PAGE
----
When Roger Williams’ body was discovered for reburial, it was beneath an apple tree. The roots had entered into the place where his skull lay, and taken the shape of his corpse. Today that skeleton shaped root, called “Williams’ Root,” can be found in the John Brown House Museum in Rhode Island.
We walk into the visitor’s center at Roger Williams National Memorial and I notice a weathered gold compass protected within a Plexiglas box. It looks like a pocket-sized sundial, engraved with coordinates. There is a tall man wearing a long ponytail and park ranger uniform, so I inquire about this unique piece. The ranger’s name is John McNiff, and he happens to be very passionate and knowledgeable about Rhode Island’s interesting history. Alfonso and I take a seat on a small wooden bench as Mr. McNiff paces around the showroom, pointing out maps, diagrams and artifacts that tell the story of this tiny state, which all began with a man named Roger Williams.
While Roger Williams is most well known for being the founder of Rhode Island, he served a much greater role in the establishment of freedom in the New World. In 1631, he left his home in London and began preaching Puritan ways in Salem. Unfortunately, his advanced belief system and tolerance caused controversy, and led to threats of exile. With deportation lingering, the preacher escaped into the wilderness. In route to Narragansett Bay, he became friendly with the natives and purchased land from them. Williams named his settlement Providence meaning “In thanks to God.”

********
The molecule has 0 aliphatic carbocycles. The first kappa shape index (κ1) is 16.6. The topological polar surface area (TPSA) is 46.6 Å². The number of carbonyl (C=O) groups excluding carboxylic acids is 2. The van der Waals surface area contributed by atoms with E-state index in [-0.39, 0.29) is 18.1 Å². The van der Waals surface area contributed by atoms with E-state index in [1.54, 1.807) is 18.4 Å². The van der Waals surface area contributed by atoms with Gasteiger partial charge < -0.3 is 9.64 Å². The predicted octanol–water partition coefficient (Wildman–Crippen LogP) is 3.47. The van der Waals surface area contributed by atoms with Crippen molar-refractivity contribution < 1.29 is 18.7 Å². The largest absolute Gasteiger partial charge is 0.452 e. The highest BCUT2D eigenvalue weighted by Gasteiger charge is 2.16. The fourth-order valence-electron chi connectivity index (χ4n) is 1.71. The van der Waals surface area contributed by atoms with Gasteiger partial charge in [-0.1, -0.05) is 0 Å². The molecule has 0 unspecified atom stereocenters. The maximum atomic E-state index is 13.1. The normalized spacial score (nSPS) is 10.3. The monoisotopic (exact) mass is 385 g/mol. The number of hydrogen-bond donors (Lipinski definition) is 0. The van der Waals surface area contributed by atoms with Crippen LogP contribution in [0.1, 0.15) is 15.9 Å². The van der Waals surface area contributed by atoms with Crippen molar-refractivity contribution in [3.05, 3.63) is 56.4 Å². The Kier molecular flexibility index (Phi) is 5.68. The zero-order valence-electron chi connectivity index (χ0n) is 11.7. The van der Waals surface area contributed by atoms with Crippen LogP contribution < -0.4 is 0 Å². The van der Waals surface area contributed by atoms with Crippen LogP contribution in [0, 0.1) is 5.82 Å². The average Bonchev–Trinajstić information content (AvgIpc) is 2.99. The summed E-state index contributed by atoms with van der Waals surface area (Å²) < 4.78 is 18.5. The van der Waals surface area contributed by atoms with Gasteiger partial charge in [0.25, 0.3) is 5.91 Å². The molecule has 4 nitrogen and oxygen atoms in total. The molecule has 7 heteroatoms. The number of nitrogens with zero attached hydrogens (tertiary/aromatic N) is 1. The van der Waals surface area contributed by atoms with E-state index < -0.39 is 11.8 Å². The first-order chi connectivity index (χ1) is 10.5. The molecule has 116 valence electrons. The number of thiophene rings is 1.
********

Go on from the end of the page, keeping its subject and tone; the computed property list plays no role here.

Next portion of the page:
Roger Williams had a handful of followers who supported his belief in religious liberty, or “liberty of conscience,” as he called it. As a result, they established a land of free religion. The first Baptist church in America was built here, and even before the American Revolution, Rhode Islanders rejected the King’s rule over the colonies. They felt that European law conflicted with their ideology. In fact, the colony was so adamant about retaining their freedoms, that they refused to become part of the United States until the first amendment was added to the U.S. constitution. Williams’ influence helped to ensure religious freedom for all, and in a small plastic case sits his compass. It no longer navigates these lands, but serves as a reminder for the moral compass that guides “the home of the free.”
While John McNiff shares the personal struggles of this simple man with a vision, I am inspired to pay tribute to his journey. I contemplate our own project and thoughts of how we’ll define success come to mind. Two people eating off ten dollars a day, facing a gallery owner after a week of not showering and still loving your spouse after a year of living in a car with them . . . these are our accomplishments! The destination may define us, but the journey is what creates us.